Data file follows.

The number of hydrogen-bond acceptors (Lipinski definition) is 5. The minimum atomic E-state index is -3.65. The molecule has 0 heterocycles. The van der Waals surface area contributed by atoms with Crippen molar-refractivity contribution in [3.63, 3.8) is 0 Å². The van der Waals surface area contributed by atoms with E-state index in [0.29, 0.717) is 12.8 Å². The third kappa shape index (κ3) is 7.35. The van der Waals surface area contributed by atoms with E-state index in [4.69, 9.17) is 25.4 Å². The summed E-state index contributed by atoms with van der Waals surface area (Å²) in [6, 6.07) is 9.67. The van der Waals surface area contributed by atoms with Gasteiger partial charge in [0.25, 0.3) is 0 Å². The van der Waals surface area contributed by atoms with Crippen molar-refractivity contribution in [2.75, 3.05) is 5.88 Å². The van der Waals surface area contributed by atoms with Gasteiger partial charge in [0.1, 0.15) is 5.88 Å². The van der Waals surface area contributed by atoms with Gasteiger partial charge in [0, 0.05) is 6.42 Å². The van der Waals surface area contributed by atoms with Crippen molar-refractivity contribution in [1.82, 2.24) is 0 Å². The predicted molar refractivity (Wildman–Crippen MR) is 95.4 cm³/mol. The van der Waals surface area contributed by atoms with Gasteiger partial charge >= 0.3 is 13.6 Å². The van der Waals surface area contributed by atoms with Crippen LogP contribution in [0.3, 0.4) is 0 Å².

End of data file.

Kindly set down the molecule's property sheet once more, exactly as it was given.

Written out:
The number of hydrogen-bond acceptors (Lipinski definition) is 5. The minimum atomic E-state index is -3.65. The molecule has 0 heterocycles. The van der Waals surface area contributed by atoms with Crippen molar-refractivity contribution in [3.63, 3.8) is 0 Å². The van der Waals surface area contributed by atoms with E-state index in [0.29, 0.717) is 12.8 Å². The third kappa shape index (κ3) is 7.35. The van der Waals surface area contributed by atoms with E-state index in [4.69, 9.17) is 25.4 Å². The summed E-state index contributed by atoms with van der Waals surface area (Å²) in [6, 6.07) is 9.67. The van der Waals surface area contributed by atoms with Gasteiger partial charge in [0.25, 0.3) is 0 Å². The van der Waals surface area contributed by atoms with Crippen molar-refractivity contribution in [2.75, 3.05) is 5.88 Å². The van der Waals surface area contributed by atoms with Gasteiger partial charge in [0.1, 0.15) is 5.88 Å². The van der Waals surface area contributed by atoms with Gasteiger partial charge in [0, 0.05) is 6.42 Å². The van der Waals surface area contributed by atoms with Crippen molar-refractivity contribution in [1.82, 2.24) is 0 Å². The predicted molar refractivity (Wildman–Crippen MR) is 95.4 cm³/mol. The van der Waals surface area contributed by atoms with Gasteiger partial charge >= 0.3 is 13.6 Å². The van der Waals surface area contributed by atoms with Crippen LogP contribution in [0.3, 0.4) is 0 Å².